Posts Tagged ‘Foundation Super Co’

Psychic Fluids, Astral Forces And Further Fruits From 2018’s Video Cornucopia

January 1, 2019


Nate Pezzillo’Untitled 003’
A monster going up and over Muni’s cylinders — and squeezes a shove-it Suski from Love Park’s shriveling husk

Marcello Campanello’Mode’
Fakie boss in the Borroughs, with the cab kickflip backside tailslide

Austyn Gillette’Radiant Cure’
Switch shove-it rewinds with extra savoir faire

Charlie Cassidy’NY Archive’
Glass slicer boardslide and that backside noseblunt — skates like a Philly dude

Corey Glick’Souvenir’
Helping put Foundation into the conversation again with gusto, a fakie flip switch backside smith grind and a will not to clip on that last, scary jump

Shintaro Hongo’Pick Up’
The thought of rural Japanese spots is a trip — ferocious backside flip and bluntslides

Jake Johnson’Purple’
A glimpse of the master in his Penny period

Kyle Wilson’YS Video’
The float on the switch heelflip

Brian Delatorre’Purple’
GX OG, at home nollieing backside over a tremendous bar, or reclining in a backside smith grind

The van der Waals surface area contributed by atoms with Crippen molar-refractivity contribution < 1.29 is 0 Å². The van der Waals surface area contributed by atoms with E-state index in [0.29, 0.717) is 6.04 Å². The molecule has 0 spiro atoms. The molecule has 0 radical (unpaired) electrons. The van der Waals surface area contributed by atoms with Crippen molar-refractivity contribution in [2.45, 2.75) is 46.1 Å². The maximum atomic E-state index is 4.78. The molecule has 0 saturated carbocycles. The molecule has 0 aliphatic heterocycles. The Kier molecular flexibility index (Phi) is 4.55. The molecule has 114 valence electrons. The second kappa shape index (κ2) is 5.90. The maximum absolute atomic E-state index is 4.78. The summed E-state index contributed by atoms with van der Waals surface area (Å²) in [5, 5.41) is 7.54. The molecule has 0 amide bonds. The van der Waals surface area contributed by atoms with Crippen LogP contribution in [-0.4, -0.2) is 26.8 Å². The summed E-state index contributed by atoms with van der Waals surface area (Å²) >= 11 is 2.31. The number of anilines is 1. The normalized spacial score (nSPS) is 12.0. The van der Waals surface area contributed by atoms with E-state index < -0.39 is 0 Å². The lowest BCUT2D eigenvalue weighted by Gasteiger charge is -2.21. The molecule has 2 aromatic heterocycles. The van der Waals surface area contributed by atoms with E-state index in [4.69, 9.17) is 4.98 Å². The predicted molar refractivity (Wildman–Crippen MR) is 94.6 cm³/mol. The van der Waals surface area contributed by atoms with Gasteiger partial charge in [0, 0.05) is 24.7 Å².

John Shanahan’Street Sweeper’
This year bringing back the fakie pop shove and tic-tacs, and with a pro deck in the works, revealing at last what lies beneath the Flexfits

8. Cole Wilson – ‘Oddity’

December 24, 2017

A new crop of handrail jockeys is busily refining what this fall’s podcast braintrust termed a ‘calculated’ approach to locking onto angled bars, producing monstrosities such as Riley Hawk’s Shep Dawgs curvatures and Jamie Foy’s much-discussed 50-50 body varial 50-50. In terms of sheer risk tolerance and poor judgment, few can match Ketucky’s Cole Wilson, who in this year’s Foundation vid — one of those unfortunate and increasingly common cases of a worthy full-length picked up and discarded days later — seemed to purposely pick the hairiest and hoariest rails on offer across the American underbelly. Many of his tricks defy comprehension and good sense, justifying double and sometimes triple angles as he grinds up and through multiple kinks, nosegrinds down some more, and straps in for a maximum-turbulence ride down some particularly poorly maintained iron toward the end. Cole Wilson also pushes forward the handrail 50-50 gap to 50-50, which once eluded Powell Peralta gap-tamer Frankie Hill, boated by Silas Baxter Neal in Transworld’s Perpetual Motion, bringing it to a couple round bars.